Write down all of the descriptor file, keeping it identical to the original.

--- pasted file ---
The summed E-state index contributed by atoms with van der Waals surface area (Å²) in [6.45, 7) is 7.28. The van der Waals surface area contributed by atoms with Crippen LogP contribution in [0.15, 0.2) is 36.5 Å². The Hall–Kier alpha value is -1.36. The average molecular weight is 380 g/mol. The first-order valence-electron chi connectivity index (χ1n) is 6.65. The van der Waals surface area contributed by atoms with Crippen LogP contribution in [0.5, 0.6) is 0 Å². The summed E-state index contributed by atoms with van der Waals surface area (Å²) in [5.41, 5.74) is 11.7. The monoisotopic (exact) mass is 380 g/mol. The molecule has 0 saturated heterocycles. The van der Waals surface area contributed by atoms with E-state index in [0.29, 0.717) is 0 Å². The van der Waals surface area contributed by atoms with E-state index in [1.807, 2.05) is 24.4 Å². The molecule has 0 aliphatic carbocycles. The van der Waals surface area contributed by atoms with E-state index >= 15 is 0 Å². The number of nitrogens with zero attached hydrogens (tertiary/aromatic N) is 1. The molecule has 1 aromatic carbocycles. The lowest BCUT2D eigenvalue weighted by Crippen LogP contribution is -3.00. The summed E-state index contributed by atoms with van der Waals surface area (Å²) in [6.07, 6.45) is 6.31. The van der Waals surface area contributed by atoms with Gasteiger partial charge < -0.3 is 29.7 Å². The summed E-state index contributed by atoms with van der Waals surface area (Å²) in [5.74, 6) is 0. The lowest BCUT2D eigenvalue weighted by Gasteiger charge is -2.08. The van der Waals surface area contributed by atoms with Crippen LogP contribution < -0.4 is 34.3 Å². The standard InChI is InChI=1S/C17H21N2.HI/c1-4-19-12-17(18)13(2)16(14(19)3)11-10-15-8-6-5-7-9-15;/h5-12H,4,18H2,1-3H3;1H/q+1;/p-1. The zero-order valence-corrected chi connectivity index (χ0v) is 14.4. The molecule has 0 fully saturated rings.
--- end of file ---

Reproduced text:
The summed E-state index contributed by atoms with van der Waals surface area (Å²) in [6.45, 7) is 7.28. The van der Waals surface area contributed by atoms with Crippen LogP contribution in [0.15, 0.2) is 36.5 Å². The Hall–Kier alpha value is -1.36. The average molecular weight is 380 g/mol. The first-order valence-electron chi connectivity index (χ1n) is 6.65. The van der Waals surface area contributed by atoms with Crippen LogP contribution in [0.5, 0.6) is 0 Å². The summed E-state index contributed by atoms with van der Waals surface area (Å²) in [5.41, 5.74) is 11.7. The monoisotopic (exact) mass is 380 g/mol. The molecule has 0 saturated heterocycles. The van der Waals surface area contributed by atoms with E-state index in [0.29, 0.717) is 0 Å². The van der Waals surface area contributed by atoms with E-state index in [1.807, 2.05) is 24.4 Å². The molecule has 0 aliphatic carbocycles. The van der Waals surface area contributed by atoms with E-state index >= 15 is 0 Å². The number of nitrogens with zero attached hydrogens (tertiary/aromatic N) is 1. The molecule has 1 aromatic carbocycles. The lowest BCUT2D eigenvalue weighted by Crippen LogP contribution is -3.00. The summed E-state index contributed by atoms with van der Waals surface area (Å²) in [6.07, 6.45) is 6.31. The van der Waals surface area contributed by atoms with Gasteiger partial charge < -0.3 is 29.7 Å². The summed E-state index contributed by atoms with van der Waals surface area (Å²) in [5.74, 6) is 0. The lowest BCUT2D eigenvalue weighted by Gasteiger charge is -2.08. The van der Waals surface area contributed by atoms with Crippen LogP contribution < -0.4 is 34.3 Å². The standard InChI is InChI=1S/C17H21N2.HI/c1-4-19-12-17(18)13(2)16(14(19)3)11-10-15-8-6-5-7-9-15;/h5-12H,4,18H2,1-3H3;1H/q+1;/p-1. The zero-order valence-corrected chi connectivity index (χ0v) is 14.4. The molecule has 0 fully saturated rings.